"Hands over your head, NOW!," screamed one of the guys on the EFFC Team (Excessive Fashionista Faction Control.) They shined their bright lights straight into my eyes. I flinched. I was lit up like a red carpet on Oscar night and I was loving it. I stared straight ahead; posing. I was a train-wreck. I knew it. They knew it. Yet, no one could look away. My hair & body reeked of a glamourous night out, which consisted of: Capellini Pomodoro from my favorite Miami restaurant Cafe Prima Pasta, Clive Christian's Imperial Majesty perfume and perfectly smeared, smokey eye make-up. I was impossibly pret-a-porter. "Turn around! Slowly, Miss Sandoval!" The agent screeched like a hyena about to overcome his prey. Later, I would learn, he'd been bargaining knock off sources for months, trying to find my exact location. When he figured out I only wore the real thing, he bought my whereabouts from the bottom of a sale bin and enjoyed my capture more than a Blue Light Special. I begrudgingly obeyed his barks. In a stylish way, of course. I turned around with my best end of the catwalk pivot; body first, head last. I put my hands over my head in an outstretched pilates pose. I was about to be arrested for A Fashion Felony. Sweat beaded on my upper lip. I'd take it like the woman I was, but if the garment gods themselves were my witness, I wasn't gonna be chased down and charged in my birthday suit.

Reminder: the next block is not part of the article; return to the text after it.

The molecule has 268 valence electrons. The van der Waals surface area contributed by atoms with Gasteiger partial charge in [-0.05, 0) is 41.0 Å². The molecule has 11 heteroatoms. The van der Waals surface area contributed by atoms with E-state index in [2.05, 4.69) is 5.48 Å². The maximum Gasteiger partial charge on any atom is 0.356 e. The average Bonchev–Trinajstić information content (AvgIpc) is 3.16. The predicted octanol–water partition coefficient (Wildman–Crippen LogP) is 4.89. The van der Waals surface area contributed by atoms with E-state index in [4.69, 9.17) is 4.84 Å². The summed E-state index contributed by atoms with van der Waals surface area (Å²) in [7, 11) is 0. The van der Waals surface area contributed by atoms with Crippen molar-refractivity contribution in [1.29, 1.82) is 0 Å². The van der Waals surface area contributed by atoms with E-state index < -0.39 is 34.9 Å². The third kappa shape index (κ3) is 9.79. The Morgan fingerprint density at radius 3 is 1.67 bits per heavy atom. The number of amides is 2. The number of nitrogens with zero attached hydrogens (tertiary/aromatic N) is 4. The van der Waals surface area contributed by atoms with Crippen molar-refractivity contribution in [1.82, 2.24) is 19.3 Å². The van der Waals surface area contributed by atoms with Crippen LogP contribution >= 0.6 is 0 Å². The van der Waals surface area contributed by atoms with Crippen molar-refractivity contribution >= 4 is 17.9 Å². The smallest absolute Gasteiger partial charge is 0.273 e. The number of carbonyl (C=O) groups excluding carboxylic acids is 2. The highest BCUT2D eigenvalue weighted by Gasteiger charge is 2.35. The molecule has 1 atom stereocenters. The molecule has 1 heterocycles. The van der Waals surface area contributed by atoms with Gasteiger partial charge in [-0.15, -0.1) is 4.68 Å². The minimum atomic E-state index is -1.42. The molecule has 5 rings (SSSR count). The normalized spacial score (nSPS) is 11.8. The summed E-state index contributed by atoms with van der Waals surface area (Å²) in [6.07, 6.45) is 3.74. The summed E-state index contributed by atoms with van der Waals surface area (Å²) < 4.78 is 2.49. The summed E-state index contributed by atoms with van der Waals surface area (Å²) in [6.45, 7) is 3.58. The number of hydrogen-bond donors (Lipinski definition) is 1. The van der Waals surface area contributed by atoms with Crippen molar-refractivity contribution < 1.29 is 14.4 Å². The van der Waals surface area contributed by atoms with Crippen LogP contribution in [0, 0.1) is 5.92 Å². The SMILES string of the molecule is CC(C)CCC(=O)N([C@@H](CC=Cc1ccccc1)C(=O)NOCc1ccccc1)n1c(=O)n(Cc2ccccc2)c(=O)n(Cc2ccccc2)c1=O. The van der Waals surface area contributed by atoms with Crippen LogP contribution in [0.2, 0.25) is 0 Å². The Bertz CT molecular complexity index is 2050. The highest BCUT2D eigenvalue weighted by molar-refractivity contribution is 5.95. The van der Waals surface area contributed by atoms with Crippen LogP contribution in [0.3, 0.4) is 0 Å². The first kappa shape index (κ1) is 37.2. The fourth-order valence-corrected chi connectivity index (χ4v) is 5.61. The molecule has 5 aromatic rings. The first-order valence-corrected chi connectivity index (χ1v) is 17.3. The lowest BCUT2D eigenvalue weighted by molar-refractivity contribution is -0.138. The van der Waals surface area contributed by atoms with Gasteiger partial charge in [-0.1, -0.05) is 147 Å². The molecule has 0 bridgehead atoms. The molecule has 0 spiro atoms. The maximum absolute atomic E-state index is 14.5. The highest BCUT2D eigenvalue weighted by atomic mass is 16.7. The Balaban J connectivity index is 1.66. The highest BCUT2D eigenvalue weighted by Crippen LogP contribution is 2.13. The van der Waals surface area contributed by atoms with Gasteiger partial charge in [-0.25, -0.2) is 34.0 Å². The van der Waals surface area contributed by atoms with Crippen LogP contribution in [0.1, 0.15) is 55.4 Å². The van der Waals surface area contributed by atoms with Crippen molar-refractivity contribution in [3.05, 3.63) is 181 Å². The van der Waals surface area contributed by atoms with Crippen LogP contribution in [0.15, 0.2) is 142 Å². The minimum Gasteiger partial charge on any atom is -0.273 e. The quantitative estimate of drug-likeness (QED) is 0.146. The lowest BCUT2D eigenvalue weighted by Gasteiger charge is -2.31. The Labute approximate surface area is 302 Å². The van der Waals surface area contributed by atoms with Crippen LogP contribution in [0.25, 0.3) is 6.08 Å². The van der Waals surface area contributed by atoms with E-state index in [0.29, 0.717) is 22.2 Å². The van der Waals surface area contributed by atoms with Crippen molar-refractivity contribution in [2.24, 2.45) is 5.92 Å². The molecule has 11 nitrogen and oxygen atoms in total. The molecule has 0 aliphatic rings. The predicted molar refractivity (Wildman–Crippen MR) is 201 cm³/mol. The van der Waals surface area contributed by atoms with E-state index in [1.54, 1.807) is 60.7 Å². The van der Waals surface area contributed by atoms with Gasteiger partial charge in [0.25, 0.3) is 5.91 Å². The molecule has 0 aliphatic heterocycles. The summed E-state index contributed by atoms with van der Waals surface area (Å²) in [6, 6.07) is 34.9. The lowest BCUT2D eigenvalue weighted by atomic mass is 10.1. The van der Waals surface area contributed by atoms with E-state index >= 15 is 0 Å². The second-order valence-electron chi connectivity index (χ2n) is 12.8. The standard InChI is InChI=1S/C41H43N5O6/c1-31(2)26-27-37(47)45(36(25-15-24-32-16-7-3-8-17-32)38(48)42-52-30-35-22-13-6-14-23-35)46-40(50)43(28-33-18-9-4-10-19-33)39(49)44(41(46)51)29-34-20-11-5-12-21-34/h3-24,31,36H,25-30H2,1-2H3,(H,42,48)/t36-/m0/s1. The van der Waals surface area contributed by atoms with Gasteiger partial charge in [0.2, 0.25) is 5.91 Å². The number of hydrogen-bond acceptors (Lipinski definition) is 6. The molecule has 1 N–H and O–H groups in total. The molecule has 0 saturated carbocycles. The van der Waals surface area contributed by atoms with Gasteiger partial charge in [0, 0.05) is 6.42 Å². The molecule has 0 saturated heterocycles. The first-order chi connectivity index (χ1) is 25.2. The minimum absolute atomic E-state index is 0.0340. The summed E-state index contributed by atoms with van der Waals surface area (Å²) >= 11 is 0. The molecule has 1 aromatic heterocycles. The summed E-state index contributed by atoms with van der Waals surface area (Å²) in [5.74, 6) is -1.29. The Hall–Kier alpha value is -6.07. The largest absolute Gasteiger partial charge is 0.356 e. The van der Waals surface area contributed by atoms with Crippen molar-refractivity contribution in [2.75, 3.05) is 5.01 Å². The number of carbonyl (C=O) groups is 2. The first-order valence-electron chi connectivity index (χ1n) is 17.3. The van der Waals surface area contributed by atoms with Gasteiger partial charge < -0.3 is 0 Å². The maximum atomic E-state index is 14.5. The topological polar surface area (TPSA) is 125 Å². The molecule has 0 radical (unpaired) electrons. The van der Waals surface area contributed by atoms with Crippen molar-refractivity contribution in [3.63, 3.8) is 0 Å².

I smirked when they threw me in the back of the squad car (a 1970's Dodge Coronet.) It looked like it was straight out of the movie "Gone In 60 Seconds" (the original one.) Toby Halicki would've had a good laugh over this. I wasn't impressed by Hollywood the way I used to be. I was jaded from years of entertainment reporting. The agent in charge stared at me through his Rear View Mirror. I smiled seductively. Even though my body was twisted up, with my hands cuffed behind my back, I managed to apply my dark red Coco Chanel Rouge Allure lipstick, right before they threw me against the wall, searched me and read me my Carmen Miranda Rights.
The station was dark, dreary and damp. A sign in the corner, that read EFFC: gave off sporadic bursts of red neon light. The intermittent halo effect made the place look better than the dump it actually was. It reminded me of a joint I used to frequent down in the East Village of Manhattan in Alphabet city. It was called The Library. I didn't open a book there, but I learned a lot about life, love and the classic cut of Lanvin (the oldest fashion house in Paris.)